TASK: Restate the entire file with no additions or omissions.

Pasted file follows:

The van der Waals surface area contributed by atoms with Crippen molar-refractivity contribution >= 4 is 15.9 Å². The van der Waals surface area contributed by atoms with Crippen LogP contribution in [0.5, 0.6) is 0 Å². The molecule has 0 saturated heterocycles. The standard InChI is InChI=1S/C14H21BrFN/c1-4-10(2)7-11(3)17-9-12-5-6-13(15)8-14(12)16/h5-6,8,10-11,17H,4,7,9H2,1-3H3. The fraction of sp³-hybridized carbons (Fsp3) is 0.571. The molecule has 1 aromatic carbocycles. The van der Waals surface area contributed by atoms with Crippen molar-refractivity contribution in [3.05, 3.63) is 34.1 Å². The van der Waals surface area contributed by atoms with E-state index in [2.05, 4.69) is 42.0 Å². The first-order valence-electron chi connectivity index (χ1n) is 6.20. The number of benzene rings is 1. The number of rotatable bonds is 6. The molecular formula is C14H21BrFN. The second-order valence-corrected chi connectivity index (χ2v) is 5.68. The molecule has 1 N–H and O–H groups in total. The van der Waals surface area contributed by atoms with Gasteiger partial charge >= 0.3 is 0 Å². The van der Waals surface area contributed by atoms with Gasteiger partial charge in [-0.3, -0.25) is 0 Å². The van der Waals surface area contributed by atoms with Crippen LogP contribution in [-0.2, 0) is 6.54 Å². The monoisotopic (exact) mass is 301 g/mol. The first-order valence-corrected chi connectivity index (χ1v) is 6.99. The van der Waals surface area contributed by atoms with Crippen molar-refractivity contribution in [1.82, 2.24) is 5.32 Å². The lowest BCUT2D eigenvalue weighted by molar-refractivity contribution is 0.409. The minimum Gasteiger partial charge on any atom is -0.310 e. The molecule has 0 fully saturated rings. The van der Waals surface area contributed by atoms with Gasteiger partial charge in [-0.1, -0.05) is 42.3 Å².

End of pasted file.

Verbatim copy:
The van der Waals surface area contributed by atoms with Crippen molar-refractivity contribution >= 4 is 15.9 Å². The van der Waals surface area contributed by atoms with Crippen LogP contribution in [0.5, 0.6) is 0 Å². The molecule has 0 saturated heterocycles. The standard InChI is InChI=1S/C14H21BrFN/c1-4-10(2)7-11(3)17-9-12-5-6-13(15)8-14(12)16/h5-6,8,10-11,17H,4,7,9H2,1-3H3. The fraction of sp³-hybridized carbons (Fsp3) is 0.571. The molecule has 1 aromatic carbocycles. The van der Waals surface area contributed by atoms with Crippen molar-refractivity contribution in [3.05, 3.63) is 34.1 Å². The van der Waals surface area contributed by atoms with E-state index in [2.05, 4.69) is 42.0 Å². The first-order valence-electron chi connectivity index (χ1n) is 6.20. The number of benzene rings is 1. The number of rotatable bonds is 6. The molecular formula is C14H21BrFN. The second-order valence-corrected chi connectivity index (χ2v) is 5.68. The molecule has 1 N–H and O–H groups in total. The van der Waals surface area contributed by atoms with Gasteiger partial charge >= 0.3 is 0 Å². The van der Waals surface area contributed by atoms with Gasteiger partial charge in [-0.3, -0.25) is 0 Å². The van der Waals surface area contributed by atoms with Crippen LogP contribution in [-0.2, 0) is 6.54 Å². The monoisotopic (exact) mass is 301 g/mol. The first-order valence-corrected chi connectivity index (χ1v) is 6.99. The van der Waals surface area contributed by atoms with Crippen molar-refractivity contribution in [1.82, 2.24) is 5.32 Å². The lowest BCUT2D eigenvalue weighted by molar-refractivity contribution is 0.409. The minimum Gasteiger partial charge on any atom is -0.310 e. The molecule has 0 fully saturated rings. The van der Waals surface area contributed by atoms with Gasteiger partial charge in [-0.1, -0.05) is 42.3 Å².